The good thing about having a herniated disc, a “possibly degenerated” disc, and a rather soul-crushing case of sciatica is that you can’t sleep more than four or five hours at a time and this leaves plenty of time for early morning bridal crafting.
As such, I now have a birdcage veil, a Juliet cap veil, and an ostrich feather fascinator, and yes, I’m determined to wear all three of them on the big day. I’m not sure how exactly I’m going to accomplish this (vertical stacking? Hourly costume changes? Stunt doubles?) but I’ve done the unthinkable—unthinkable for me at least— and have scheduled a hair trial for later this week.
A freaking hair trial.
Complete with makeup.
And false eye lashes.
I’m not quite sure what happened but somewhere along the way, between the venue shopping, the wedding shows, and the Macy’s Sip and Scan, I realized that no one—not even Quaker-minded adjunct professors of cultural anthropology—are immune to the enculturation process, or, in this case, able to resist the pull of the Wedding Industrial Complex. I’m pretty sure, in fact, that Pinterest made me do it.
But enough about me, at least for now.
My little brother got married last weekend.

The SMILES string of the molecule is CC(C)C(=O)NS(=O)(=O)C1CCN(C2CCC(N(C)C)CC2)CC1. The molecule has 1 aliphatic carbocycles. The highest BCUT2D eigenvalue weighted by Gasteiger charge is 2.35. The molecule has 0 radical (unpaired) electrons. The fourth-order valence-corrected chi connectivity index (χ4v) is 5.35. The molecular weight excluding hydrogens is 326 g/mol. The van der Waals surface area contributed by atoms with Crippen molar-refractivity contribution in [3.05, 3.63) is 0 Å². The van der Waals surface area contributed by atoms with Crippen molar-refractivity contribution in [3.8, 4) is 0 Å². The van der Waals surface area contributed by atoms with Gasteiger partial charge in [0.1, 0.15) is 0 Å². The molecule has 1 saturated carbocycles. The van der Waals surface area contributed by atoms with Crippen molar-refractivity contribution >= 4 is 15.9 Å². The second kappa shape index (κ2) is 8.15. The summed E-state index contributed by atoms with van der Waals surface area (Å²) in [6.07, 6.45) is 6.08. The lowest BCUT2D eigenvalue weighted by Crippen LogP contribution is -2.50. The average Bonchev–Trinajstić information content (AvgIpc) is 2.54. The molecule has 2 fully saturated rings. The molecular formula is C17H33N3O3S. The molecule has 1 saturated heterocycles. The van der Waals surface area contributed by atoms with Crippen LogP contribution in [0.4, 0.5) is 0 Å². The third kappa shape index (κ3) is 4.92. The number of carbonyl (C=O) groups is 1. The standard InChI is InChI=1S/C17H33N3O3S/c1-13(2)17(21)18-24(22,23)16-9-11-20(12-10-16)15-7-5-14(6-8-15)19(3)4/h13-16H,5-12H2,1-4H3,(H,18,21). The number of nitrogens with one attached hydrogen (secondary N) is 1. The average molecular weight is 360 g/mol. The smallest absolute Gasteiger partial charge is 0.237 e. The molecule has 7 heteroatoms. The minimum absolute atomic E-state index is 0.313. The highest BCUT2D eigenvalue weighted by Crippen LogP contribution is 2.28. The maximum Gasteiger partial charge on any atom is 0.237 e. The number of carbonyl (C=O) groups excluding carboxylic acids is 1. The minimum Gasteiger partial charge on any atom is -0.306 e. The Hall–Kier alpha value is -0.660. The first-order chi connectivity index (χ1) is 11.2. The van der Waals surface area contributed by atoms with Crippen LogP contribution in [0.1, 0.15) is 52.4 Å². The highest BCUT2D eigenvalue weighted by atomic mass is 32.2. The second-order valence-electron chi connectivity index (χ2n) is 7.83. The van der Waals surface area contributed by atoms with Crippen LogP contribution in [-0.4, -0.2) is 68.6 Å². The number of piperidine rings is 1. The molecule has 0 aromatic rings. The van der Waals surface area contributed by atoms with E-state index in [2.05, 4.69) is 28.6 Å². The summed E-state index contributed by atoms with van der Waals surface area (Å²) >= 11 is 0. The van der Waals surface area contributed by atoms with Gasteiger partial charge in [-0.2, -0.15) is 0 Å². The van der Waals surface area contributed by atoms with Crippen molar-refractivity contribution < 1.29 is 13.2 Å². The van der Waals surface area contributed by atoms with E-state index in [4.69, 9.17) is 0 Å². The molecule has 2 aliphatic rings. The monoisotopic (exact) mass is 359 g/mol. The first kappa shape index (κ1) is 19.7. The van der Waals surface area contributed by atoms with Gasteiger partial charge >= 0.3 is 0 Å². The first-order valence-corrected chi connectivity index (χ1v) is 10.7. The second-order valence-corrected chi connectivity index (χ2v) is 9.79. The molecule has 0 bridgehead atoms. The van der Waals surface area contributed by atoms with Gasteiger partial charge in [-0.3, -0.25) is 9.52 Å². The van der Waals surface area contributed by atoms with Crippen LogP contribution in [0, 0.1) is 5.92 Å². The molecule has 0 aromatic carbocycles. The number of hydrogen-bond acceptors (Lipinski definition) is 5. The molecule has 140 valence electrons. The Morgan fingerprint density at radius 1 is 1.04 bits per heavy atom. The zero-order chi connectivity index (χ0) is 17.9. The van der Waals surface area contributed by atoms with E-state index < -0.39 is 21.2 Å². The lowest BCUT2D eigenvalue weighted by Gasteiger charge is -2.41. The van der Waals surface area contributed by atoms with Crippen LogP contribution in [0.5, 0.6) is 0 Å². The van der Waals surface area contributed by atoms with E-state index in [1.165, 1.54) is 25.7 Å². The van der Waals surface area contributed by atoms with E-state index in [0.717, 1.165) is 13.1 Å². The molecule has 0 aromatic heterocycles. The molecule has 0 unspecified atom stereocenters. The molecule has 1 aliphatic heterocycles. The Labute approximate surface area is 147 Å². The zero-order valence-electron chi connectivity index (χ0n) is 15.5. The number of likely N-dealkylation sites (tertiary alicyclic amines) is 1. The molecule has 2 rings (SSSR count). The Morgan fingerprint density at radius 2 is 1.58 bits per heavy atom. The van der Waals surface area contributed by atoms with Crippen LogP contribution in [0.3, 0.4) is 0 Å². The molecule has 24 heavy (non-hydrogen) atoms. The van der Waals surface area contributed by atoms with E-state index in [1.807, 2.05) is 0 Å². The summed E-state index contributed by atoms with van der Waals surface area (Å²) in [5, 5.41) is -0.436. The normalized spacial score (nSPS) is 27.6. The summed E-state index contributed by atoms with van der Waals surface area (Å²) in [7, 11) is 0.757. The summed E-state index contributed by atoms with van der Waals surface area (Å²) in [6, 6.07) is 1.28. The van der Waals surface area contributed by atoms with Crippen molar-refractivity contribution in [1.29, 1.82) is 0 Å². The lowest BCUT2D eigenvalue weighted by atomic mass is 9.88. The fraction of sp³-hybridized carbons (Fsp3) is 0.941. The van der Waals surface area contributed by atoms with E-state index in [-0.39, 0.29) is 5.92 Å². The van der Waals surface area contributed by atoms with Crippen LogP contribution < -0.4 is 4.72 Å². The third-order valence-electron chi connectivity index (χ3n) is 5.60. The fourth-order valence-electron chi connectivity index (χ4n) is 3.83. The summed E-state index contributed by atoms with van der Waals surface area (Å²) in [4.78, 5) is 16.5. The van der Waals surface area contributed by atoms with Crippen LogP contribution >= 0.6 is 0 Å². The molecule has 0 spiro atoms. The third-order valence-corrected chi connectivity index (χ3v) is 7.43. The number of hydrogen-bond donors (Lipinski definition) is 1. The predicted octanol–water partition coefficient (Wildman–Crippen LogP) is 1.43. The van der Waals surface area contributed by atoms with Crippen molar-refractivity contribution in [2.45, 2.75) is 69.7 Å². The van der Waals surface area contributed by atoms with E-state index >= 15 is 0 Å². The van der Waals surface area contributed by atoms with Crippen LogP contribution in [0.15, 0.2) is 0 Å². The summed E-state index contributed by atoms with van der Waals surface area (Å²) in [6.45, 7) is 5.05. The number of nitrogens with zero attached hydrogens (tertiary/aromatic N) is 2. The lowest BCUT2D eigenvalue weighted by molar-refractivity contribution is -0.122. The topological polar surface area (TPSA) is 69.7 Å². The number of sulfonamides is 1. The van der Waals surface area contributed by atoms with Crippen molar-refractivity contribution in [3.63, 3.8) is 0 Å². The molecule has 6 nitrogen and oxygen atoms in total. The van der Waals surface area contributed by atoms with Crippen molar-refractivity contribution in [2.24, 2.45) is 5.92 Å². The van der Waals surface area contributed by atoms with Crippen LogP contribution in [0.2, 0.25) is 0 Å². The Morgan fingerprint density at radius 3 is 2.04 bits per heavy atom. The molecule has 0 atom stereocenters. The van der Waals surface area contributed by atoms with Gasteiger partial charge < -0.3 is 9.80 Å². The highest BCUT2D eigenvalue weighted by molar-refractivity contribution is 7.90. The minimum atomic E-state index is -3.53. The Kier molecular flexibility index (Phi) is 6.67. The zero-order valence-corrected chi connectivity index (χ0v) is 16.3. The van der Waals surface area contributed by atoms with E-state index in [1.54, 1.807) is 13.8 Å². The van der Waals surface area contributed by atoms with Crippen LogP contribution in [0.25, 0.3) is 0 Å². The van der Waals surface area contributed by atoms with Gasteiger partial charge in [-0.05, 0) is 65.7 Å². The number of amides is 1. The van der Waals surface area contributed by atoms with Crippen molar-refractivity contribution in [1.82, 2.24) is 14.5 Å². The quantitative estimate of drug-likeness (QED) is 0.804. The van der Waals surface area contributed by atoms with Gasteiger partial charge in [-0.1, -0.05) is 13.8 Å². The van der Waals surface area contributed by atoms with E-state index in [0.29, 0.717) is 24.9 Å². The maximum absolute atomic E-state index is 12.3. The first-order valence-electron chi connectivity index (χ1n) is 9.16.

Considering that he now has a wife and kids, I should probably stop calling him my “little brother” but what can I say? Old habits die hard, and even though I gave my consent when he and his then-fiancé asked my permission to “jump the line” in scheduling their wedding just a few weeks before mine and PIC’s (ohhhh the drama…), I’m still coming to terms with the fact that Tech Support is M-A-R-R-I-E-D. Especially because he always swore he’d never get married, and that he would certainly never have kids…
But there he was: standing there in his suit at our parent’s rental home on the Chesapeake next to his bride, vowing to love those kids and giving them each a ring pop to seal the deal.
There was not a dry eye in the house. At least not in the Echevarria-Richter house. (This is why I’ve adopted my mother’s habit of wearing large hats to weddings.) And the ring pops were color coordinated to match the boys’ bow ties. It was pretty much the cutest thing ever.
Actually no, the cutest thing ever was when I gave the boys their “Viking helmet” hats from Iceland, complete with historically inaccurate but oh-so-adorable “horns” made from (wait for it) sheep’s wool.
In the interest of not posting pictures of other people’s kids on the internet, you’ll just have to take my word for it but I’ll paint a general picture for you: dress pants, dress shoes, dress shirts and bowties, with the 5 year old’s “helmet” positioned correctly (one knitted horn on each side of his head) and the 3 year old rockin’ a rather unconventional one-horn-front-and-one-horn-back look. (He had a 50/50 shot, right? And besides, everyone in Iceland is very fashion forward.)